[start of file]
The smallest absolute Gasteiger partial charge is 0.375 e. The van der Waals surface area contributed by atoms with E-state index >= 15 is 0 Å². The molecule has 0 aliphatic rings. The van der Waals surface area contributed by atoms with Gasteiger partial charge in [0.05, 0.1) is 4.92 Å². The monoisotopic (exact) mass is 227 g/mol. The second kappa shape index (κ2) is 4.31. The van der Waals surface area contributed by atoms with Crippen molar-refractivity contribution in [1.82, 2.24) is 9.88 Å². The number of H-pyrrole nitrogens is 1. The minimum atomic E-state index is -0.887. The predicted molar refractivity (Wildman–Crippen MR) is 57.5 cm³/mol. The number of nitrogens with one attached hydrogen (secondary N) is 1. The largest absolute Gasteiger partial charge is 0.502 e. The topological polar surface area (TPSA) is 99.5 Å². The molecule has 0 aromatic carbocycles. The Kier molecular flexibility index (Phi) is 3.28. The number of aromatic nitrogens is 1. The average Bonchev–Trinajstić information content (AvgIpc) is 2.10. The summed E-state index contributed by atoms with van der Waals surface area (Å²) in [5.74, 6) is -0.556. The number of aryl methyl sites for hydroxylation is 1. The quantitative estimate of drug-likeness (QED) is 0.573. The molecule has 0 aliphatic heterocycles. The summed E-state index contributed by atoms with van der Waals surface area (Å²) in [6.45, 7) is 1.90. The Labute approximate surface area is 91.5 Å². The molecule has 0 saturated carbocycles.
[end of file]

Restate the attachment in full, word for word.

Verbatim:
The smallest absolute Gasteiger partial charge is 0.375 e. The van der Waals surface area contributed by atoms with E-state index >= 15 is 0 Å². The molecule has 0 aliphatic rings. The van der Waals surface area contributed by atoms with Gasteiger partial charge in [0.05, 0.1) is 4.92 Å². The monoisotopic (exact) mass is 227 g/mol. The second kappa shape index (κ2) is 4.31. The van der Waals surface area contributed by atoms with Crippen molar-refractivity contribution in [1.82, 2.24) is 9.88 Å². The number of H-pyrrole nitrogens is 1. The minimum atomic E-state index is -0.887. The predicted molar refractivity (Wildman–Crippen MR) is 57.5 cm³/mol. The number of nitrogens with one attached hydrogen (secondary N) is 1. The largest absolute Gasteiger partial charge is 0.502 e. The topological polar surface area (TPSA) is 99.5 Å². The molecule has 0 aromatic carbocycles. The Kier molecular flexibility index (Phi) is 3.28. The number of aromatic nitrogens is 1. The average Bonchev–Trinajstić information content (AvgIpc) is 2.10. The summed E-state index contributed by atoms with van der Waals surface area (Å²) in [5.74, 6) is -0.556. The number of aryl methyl sites for hydroxylation is 1. The quantitative estimate of drug-likeness (QED) is 0.573. The molecule has 0 aliphatic heterocycles. The summed E-state index contributed by atoms with van der Waals surface area (Å²) in [6.45, 7) is 1.90. The Labute approximate surface area is 91.5 Å². The molecule has 0 saturated carbocycles.